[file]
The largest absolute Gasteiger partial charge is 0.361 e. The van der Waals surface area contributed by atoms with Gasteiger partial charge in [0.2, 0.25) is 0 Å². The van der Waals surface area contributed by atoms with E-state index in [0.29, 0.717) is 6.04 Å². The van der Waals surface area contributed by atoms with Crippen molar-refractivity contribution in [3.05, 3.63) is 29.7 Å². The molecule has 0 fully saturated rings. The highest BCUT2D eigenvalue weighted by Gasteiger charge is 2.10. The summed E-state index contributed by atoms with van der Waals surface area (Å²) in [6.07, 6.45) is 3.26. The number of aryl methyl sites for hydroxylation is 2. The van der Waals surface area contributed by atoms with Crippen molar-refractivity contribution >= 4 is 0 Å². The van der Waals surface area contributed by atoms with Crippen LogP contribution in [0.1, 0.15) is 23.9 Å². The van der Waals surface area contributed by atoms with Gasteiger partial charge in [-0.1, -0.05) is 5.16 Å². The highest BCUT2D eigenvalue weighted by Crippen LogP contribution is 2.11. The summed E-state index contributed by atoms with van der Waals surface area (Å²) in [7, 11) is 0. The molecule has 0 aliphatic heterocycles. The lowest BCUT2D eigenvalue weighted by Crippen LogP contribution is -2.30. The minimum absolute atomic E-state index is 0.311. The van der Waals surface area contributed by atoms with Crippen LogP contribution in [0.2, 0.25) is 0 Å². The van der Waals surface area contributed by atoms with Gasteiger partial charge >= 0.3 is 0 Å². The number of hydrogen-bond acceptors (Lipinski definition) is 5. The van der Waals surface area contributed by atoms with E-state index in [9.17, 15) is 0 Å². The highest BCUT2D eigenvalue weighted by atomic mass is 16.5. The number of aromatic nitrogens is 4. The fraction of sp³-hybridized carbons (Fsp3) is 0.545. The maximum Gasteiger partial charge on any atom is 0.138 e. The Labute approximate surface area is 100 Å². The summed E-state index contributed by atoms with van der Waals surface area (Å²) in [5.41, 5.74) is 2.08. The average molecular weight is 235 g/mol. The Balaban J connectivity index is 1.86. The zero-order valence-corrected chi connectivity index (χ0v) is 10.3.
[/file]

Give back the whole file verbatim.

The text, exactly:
The largest absolute Gasteiger partial charge is 0.361 e. The van der Waals surface area contributed by atoms with Gasteiger partial charge in [0.2, 0.25) is 0 Å². The van der Waals surface area contributed by atoms with E-state index in [0.29, 0.717) is 6.04 Å². The van der Waals surface area contributed by atoms with Crippen molar-refractivity contribution in [3.05, 3.63) is 29.7 Å². The molecule has 0 fully saturated rings. The highest BCUT2D eigenvalue weighted by Gasteiger charge is 2.10. The summed E-state index contributed by atoms with van der Waals surface area (Å²) in [6.07, 6.45) is 3.26. The number of aryl methyl sites for hydroxylation is 2. The van der Waals surface area contributed by atoms with Crippen molar-refractivity contribution >= 4 is 0 Å². The van der Waals surface area contributed by atoms with Crippen LogP contribution in [0.1, 0.15) is 23.9 Å². The van der Waals surface area contributed by atoms with Gasteiger partial charge in [-0.1, -0.05) is 5.16 Å². The highest BCUT2D eigenvalue weighted by Crippen LogP contribution is 2.11. The summed E-state index contributed by atoms with van der Waals surface area (Å²) in [7, 11) is 0. The molecule has 0 aliphatic heterocycles. The lowest BCUT2D eigenvalue weighted by Crippen LogP contribution is -2.30. The minimum absolute atomic E-state index is 0.311. The van der Waals surface area contributed by atoms with Crippen LogP contribution in [0.2, 0.25) is 0 Å². The van der Waals surface area contributed by atoms with Gasteiger partial charge >= 0.3 is 0 Å². The number of hydrogen-bond acceptors (Lipinski definition) is 5. The van der Waals surface area contributed by atoms with E-state index in [9.17, 15) is 0 Å². The highest BCUT2D eigenvalue weighted by atomic mass is 16.5. The number of aromatic nitrogens is 4. The fraction of sp³-hybridized carbons (Fsp3) is 0.545. The maximum Gasteiger partial charge on any atom is 0.138 e. The Labute approximate surface area is 100 Å². The summed E-state index contributed by atoms with van der Waals surface area (Å²) in [5.41, 5.74) is 2.08. The average molecular weight is 235 g/mol. The Balaban J connectivity index is 1.86. The zero-order valence-corrected chi connectivity index (χ0v) is 10.3.